Radio-frequency sweep

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Radio frequency sweep or frequency sweep or RF sweep apply to scanning a radio frequency band for detecting signals being transmitted there. A radio receiver with an adjustable receiving frequency is used to do this. A display shows the strength of the signals received at each frequency as the receiver's frequency is modified to sweep (scan) the desired frequency band.

Methods and tools[edit]

A spectrum analyzer is a standard instrument used for RF sweep. It includes an electronically tunable receiver and a display. The display presents measured power (y axis) vs frequency (x axis). The power spectrum display is a two-dimensional display of measured power vs. frequency. The power may be either in linear units, or logarithmic units (dBm). Usually the logarithmic display is more useful, because it presents a larger dynamic range with better detail at each value. An RF sweep relates to a receiver which changes its frequency of operation continuously from a minimum frequency to a maximum (or from maximum to minimum). Usually the sweep is performed at a fixed, controllable rate, for example 5 MHz/sec.

Some systems use frequency hopping, switching from one frequency of operation to another. One method of CDMA uses frequency hopping. Usually frequency hopping is performed in a random or pseudo-random pattern.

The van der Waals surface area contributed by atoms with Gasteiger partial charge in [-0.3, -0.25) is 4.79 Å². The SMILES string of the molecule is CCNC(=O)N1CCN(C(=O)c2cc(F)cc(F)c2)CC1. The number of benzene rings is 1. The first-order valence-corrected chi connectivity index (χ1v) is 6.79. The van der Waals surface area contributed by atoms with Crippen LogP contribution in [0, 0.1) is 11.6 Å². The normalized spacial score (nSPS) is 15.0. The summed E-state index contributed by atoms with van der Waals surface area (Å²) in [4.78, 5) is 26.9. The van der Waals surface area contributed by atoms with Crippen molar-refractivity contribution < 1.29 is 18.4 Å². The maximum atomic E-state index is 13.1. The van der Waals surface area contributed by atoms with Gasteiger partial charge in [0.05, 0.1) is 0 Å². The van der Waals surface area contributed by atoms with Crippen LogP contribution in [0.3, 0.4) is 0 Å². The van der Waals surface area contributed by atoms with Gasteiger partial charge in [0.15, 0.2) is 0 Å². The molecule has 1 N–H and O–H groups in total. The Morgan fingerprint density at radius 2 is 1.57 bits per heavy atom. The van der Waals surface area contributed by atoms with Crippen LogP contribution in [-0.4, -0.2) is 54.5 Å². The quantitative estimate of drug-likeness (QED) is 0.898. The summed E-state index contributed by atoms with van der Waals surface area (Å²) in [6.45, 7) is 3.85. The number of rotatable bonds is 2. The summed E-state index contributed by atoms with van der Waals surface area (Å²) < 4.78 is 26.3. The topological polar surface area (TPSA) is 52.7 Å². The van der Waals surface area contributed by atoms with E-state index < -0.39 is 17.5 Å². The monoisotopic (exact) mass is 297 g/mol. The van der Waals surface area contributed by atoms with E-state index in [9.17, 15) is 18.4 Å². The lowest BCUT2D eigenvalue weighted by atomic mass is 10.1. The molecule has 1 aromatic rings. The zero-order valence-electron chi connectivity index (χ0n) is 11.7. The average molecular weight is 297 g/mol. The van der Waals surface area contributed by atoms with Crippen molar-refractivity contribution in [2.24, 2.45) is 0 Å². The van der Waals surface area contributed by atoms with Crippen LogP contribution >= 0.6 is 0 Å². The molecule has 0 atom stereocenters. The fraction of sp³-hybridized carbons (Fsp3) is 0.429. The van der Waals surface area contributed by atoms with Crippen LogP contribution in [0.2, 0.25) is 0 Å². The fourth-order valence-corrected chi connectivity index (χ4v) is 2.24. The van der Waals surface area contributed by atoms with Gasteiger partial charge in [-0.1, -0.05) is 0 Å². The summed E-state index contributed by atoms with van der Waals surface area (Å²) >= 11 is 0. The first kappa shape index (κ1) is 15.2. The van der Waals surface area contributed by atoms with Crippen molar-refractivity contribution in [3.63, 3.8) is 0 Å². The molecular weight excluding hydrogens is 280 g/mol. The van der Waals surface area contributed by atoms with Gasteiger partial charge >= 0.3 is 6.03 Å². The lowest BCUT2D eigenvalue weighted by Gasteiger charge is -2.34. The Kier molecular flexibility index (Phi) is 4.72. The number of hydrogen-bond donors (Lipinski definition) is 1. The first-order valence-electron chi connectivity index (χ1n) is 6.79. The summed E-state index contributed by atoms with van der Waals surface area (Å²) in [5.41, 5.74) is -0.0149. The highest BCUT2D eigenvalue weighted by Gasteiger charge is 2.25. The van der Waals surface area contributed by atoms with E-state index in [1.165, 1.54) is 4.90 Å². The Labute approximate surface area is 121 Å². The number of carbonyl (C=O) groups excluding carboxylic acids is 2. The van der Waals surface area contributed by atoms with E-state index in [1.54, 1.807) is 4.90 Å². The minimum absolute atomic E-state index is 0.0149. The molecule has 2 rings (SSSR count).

Frequency sweeps may be used by regulatory agencies to monitor the radio spectrum, to ensure that users only transmit according to their licenses. The FCC for example controls and monitors the use of the spectrum in the U.S. In testing of new electronic devices, a frequency sweep may be done to measure the performance of electronic components or systems. For example, RF oscillators are measured for phase noise, harmonics and spurious signals; computers for consumer sale are tested to avoid radio frequency interference with radio systems. Portable sweep equipment may be used to detect some types of covert listening device (bugs).

In professional audio, the optimum use of wireless microphones and wireless intercoms may require performing a sweep of the local radio spectrum, especially if many wireless devices are being used simultaneously. The sweep is generally limited in bandwidth to only the operating bandwidth of the wireless devices. For instance, at American Super Bowl games, audio engineers monitor (sweep) the radio spectrum in real time to make certain that all local wireless microphones are operating at previously agreed-upon and coordinated frequencies.[1]

See also[edit]


  1. ^ Graham A. Jones, Edmund A. Williams, David H. Layer, Thomas G. Osenkowsky (2007). National Association of Broadcasters Engineering Handbook (10 ed.). Taylor & Francis US. pp. 87–88. ISBN 978-0240807515.{{cite book}}: CS1 maint: uses authors parameter (link) Local Coordination: Event-specific coordination.
  • Donald G. Fink, Donald Christiansen – Electronic Engineer's Handbook, Second edition. ISBN 0-07-020981-2
  • Ulrich L. Rohde, Jerry C. Whitaker, T.T.N. Bucher – Communications Receivers: Principles and Design, Second edition. ISBN 0-07-053608-2